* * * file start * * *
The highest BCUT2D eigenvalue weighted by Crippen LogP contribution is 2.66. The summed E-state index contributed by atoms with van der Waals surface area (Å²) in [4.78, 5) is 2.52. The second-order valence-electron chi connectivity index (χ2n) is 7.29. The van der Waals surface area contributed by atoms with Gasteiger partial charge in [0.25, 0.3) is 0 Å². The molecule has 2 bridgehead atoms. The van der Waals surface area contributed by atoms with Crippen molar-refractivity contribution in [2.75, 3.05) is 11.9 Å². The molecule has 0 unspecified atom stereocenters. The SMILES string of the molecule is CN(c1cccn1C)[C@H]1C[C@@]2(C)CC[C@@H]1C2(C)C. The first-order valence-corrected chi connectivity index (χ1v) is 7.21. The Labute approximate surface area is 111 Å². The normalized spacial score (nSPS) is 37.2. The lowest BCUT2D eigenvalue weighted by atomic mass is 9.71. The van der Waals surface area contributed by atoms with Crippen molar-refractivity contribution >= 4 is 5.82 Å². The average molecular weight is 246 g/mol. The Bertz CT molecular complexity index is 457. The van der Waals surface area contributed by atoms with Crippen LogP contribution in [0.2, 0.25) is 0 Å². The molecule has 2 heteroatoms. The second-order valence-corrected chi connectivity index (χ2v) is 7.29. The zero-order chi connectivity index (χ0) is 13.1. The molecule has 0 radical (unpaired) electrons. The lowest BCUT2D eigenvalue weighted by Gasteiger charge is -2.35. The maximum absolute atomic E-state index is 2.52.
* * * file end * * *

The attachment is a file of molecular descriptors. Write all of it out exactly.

The highest BCUT2D eigenvalue weighted by Crippen LogP contribution is 2.66. The summed E-state index contributed by atoms with van der Waals surface area (Å²) in [4.78, 5) is 2.52. The second-order valence-electron chi connectivity index (χ2n) is 7.29. The van der Waals surface area contributed by atoms with Gasteiger partial charge in [0.25, 0.3) is 0 Å². The molecule has 2 bridgehead atoms. The van der Waals surface area contributed by atoms with Crippen molar-refractivity contribution in [2.75, 3.05) is 11.9 Å². The molecule has 0 unspecified atom stereocenters. The SMILES string of the molecule is CN(c1cccn1C)[C@H]1C[C@@]2(C)CC[C@@H]1C2(C)C. The first-order valence-corrected chi connectivity index (χ1v) is 7.21. The Labute approximate surface area is 111 Å². The normalized spacial score (nSPS) is 37.2. The lowest BCUT2D eigenvalue weighted by atomic mass is 9.71. The van der Waals surface area contributed by atoms with Crippen molar-refractivity contribution >= 4 is 5.82 Å². The average molecular weight is 246 g/mol. The Bertz CT molecular complexity index is 457. The van der Waals surface area contributed by atoms with Crippen LogP contribution in [0.2, 0.25) is 0 Å². The molecule has 2 heteroatoms. The second-order valence-corrected chi connectivity index (χ2v) is 7.29. The zero-order chi connectivity index (χ0) is 13.1. The molecule has 0 radical (unpaired) electrons. The lowest BCUT2D eigenvalue weighted by Gasteiger charge is -2.35. The maximum absolute atomic E-state index is 2.52.